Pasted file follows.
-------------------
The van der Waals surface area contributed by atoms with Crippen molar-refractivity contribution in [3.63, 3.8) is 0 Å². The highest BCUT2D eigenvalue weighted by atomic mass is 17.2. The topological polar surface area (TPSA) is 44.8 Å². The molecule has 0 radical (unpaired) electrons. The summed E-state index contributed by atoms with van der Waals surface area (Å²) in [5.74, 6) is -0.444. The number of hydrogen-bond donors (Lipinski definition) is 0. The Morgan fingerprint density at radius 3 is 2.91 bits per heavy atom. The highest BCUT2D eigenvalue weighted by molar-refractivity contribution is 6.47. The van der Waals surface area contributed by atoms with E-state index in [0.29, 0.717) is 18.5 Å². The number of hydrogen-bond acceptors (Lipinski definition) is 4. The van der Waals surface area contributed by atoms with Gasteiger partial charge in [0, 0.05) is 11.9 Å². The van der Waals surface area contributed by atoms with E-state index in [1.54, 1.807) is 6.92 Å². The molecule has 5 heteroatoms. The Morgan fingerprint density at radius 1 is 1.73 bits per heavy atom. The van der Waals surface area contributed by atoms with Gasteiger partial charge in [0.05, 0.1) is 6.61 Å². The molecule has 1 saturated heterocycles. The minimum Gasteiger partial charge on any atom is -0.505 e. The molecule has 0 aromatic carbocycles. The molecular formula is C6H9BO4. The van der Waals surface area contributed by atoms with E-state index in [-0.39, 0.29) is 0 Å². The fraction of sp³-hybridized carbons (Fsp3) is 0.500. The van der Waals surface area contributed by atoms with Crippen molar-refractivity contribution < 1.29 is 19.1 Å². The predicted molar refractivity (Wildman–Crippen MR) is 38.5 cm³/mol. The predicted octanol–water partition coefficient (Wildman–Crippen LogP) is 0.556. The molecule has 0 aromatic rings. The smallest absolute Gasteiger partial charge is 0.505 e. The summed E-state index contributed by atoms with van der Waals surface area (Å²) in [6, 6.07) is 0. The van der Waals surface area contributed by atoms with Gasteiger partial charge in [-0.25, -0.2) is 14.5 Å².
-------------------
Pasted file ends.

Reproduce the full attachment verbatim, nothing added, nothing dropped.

The van der Waals surface area contributed by atoms with Crippen molar-refractivity contribution in [3.63, 3.8) is 0 Å². The highest BCUT2D eigenvalue weighted by atomic mass is 17.2. The topological polar surface area (TPSA) is 44.8 Å². The molecule has 0 radical (unpaired) electrons. The summed E-state index contributed by atoms with van der Waals surface area (Å²) in [5.74, 6) is -0.444. The number of hydrogen-bond donors (Lipinski definition) is 0. The Morgan fingerprint density at radius 3 is 2.91 bits per heavy atom. The highest BCUT2D eigenvalue weighted by molar-refractivity contribution is 6.47. The van der Waals surface area contributed by atoms with E-state index in [0.29, 0.717) is 18.5 Å². The number of hydrogen-bond acceptors (Lipinski definition) is 4. The van der Waals surface area contributed by atoms with Gasteiger partial charge in [0, 0.05) is 11.9 Å². The van der Waals surface area contributed by atoms with E-state index in [1.54, 1.807) is 6.92 Å². The molecule has 5 heteroatoms. The Morgan fingerprint density at radius 1 is 1.73 bits per heavy atom. The van der Waals surface area contributed by atoms with Gasteiger partial charge in [0.05, 0.1) is 6.61 Å². The molecule has 1 saturated heterocycles. The minimum Gasteiger partial charge on any atom is -0.505 e. The molecule has 0 aromatic carbocycles. The molecular formula is C6H9BO4. The van der Waals surface area contributed by atoms with E-state index in [-0.39, 0.29) is 0 Å². The fraction of sp³-hybridized carbons (Fsp3) is 0.500. The van der Waals surface area contributed by atoms with Crippen molar-refractivity contribution < 1.29 is 19.1 Å². The predicted molar refractivity (Wildman–Crippen MR) is 38.5 cm³/mol. The predicted octanol–water partition coefficient (Wildman–Crippen LogP) is 0.556. The molecule has 0 aromatic rings. The smallest absolute Gasteiger partial charge is 0.505 e. The summed E-state index contributed by atoms with van der Waals surface area (Å²) in [6, 6.07) is 0. The van der Waals surface area contributed by atoms with Gasteiger partial charge in [-0.25, -0.2) is 14.5 Å².